The soldiers directed the Koreans to begin walking eastward again, this time about 3 kilometers closer to Nogun-ri.  At about noon the Americans directed the group to cross over the train tracks and to stand around a hill not far from the tunnel that welcomes you when you approach Nogun-ri from the west.  The soldiers checked all of the Koreans’ belongings, confiscating their farm tools, knives and other items they had brought along with them, largely for cooking purposes.  Sometime within the next several hours, between two and four fighter planes appeared overhead.  Chung said that the villagers had grown accustomed to the sounds of U.S. planes that took off from a nearby airfield, but they were, he added, almost always used for observation purposes.  By this time the soldiers had disappeared.  Suddenly the planes and soldiers opened fire on the villagers, killing perhaps 100. 

   (This account remains puzzling.  According to AP research accounts, U.S. commanders had told soldiers that armed North Koreans were moving south disguised in the white clothing of Korean peasants.  These villagers, according to Chung, were totally unarmed and had already been searched by the U.S. soldiers.) 

    Later that afternoon the soldiers returned.  Villagers still alive, maybe 350 in number, were dispersed into several tunnels, large and small, that ran under and along the railroad tracks.  Chung claims that the soldiers were commanded by radio to shoot all the civilians now cowering in the tunnels for safety.  He recalls that machine gun fire rained into the tunnels intermittently throughout the night.  Several people, including Chung’s father, somehow managed to escape that evening, eluding the gunfire and fleeing along a stream adjacent to his tunnel. 

    Chung recalls that at some point over the next two days one of his teachers, who also was in the tunnel struggling to survive the machine gun fire, cried out to the American soldiers, "Why are you killing the Korean people?"  Chung says a soldier yelled back that they were just following orders.  Chung to this day remembers her cries of anguish. 

    Chung also recalls that it was now mostly women and children still alive in the tunnels as the onslaught continued.  They were hungry and thirsty and wanted to drink from the stream that ran through their tunnel but were afraid because it flowed red from the carnage.  Over a two-day period the machine gun fire remained intermittent because, Chung says, the soldiers were retreating and returning periodically.  It was sometime during this period, he believes, that his mother died trying to protect her children with her body.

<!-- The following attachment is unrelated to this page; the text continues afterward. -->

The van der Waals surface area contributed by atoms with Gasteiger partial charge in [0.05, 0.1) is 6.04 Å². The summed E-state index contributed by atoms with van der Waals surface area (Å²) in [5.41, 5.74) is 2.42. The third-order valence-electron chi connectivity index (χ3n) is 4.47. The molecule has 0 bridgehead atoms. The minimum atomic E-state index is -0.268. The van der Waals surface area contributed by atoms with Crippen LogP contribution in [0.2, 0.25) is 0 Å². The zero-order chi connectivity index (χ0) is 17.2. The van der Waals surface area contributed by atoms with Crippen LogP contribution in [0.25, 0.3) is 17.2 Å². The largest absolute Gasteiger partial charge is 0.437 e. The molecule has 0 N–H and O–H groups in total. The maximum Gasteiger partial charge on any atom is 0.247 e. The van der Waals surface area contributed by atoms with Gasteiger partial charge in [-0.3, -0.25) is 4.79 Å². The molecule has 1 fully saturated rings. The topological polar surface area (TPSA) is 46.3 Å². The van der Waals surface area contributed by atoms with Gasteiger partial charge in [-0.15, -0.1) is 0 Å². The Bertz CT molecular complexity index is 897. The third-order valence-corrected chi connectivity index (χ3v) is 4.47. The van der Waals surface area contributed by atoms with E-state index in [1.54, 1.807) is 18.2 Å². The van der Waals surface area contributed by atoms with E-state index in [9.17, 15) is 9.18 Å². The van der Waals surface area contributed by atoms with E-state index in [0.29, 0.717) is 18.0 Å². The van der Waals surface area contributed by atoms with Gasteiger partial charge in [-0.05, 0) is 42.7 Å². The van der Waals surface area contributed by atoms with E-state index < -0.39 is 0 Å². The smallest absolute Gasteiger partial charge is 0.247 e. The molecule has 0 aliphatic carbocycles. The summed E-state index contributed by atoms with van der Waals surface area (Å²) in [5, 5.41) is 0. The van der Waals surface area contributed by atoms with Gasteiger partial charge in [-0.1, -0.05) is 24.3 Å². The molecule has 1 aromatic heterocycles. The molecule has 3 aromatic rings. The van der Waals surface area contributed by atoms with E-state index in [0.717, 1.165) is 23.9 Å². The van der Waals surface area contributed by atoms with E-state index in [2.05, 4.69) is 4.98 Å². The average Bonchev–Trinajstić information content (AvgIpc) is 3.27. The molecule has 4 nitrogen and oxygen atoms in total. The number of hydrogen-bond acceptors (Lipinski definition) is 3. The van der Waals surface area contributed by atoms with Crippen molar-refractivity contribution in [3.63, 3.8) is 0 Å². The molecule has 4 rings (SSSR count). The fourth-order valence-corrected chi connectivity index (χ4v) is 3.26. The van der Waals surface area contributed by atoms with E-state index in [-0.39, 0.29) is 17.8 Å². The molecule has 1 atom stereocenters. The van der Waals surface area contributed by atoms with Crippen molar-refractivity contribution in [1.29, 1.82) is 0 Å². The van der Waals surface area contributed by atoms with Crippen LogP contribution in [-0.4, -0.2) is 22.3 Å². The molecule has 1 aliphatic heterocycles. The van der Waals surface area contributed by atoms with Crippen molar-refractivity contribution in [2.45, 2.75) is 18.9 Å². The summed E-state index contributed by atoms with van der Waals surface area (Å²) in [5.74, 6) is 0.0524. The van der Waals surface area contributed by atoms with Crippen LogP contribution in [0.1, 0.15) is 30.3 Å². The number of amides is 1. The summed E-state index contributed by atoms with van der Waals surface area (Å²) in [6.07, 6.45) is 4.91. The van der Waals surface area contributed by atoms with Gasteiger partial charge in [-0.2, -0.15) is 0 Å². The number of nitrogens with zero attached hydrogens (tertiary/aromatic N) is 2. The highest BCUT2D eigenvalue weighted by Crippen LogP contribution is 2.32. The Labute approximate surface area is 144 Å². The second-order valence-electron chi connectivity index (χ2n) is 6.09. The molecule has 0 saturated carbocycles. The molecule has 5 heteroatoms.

During the night of July 29, after the U.S. soldiers had retreated for the final time, North Korean soldiers came and found the few people who were still alive.  According to Chung, only 20 to 30 of the villagers who began the trek to "safety" four days earlier had survived.  They were told by the North Korean soldiers to return to their village, but to move only under the cover of darkness. 

    It was getting late.  Chung had told his story.  I asked him what he and his group wanted.  "I’d like the U.S. government to officially apologize to us," he said.  "I hope they will give us enough money to build a memorial for the victims.  And maybe," he continued, "they will provide us with some financial compensation.  Our lives have been very difficult." 

    We stood.  I bowed politely, though clumsily.  What does one do after hearing a story such as this?  I told Chung I would tell his story in the United States.  He thanked me. 

    Chung Koo Ho escorted us outside and we stepped back into our shoes, as is the custom in Korea.  As we departed he turned, reaching into a box on the wooden porch and handed us bunches of grapes wrapped in white paper.  "These are a gift for you," he said.  "There are grapes grown in our village." 


[About the author:  Stephen Schuit, of Peaks Island, served with the Peace Corps in South Korea from 1973 to 1975.  As a partner in The Greenshoe Group, a management consulting firm, his work occasionally takes him back to South Korea.  He has developed a lasting bond with the country and its people, he said.  Recent reports of a massacre of civilians by U.S. troops in the Korean village of Nogun-ri early in the Korean War prompted his return earlier this month.  "I had to go there," he said, explaining that he felt a responsibility as an American with such strong ties to South Korea.  On the 27-hour plane trip back to the United States, Schuit organized the notes he had made of impressions and interviews with survivors of Nogun-ri.]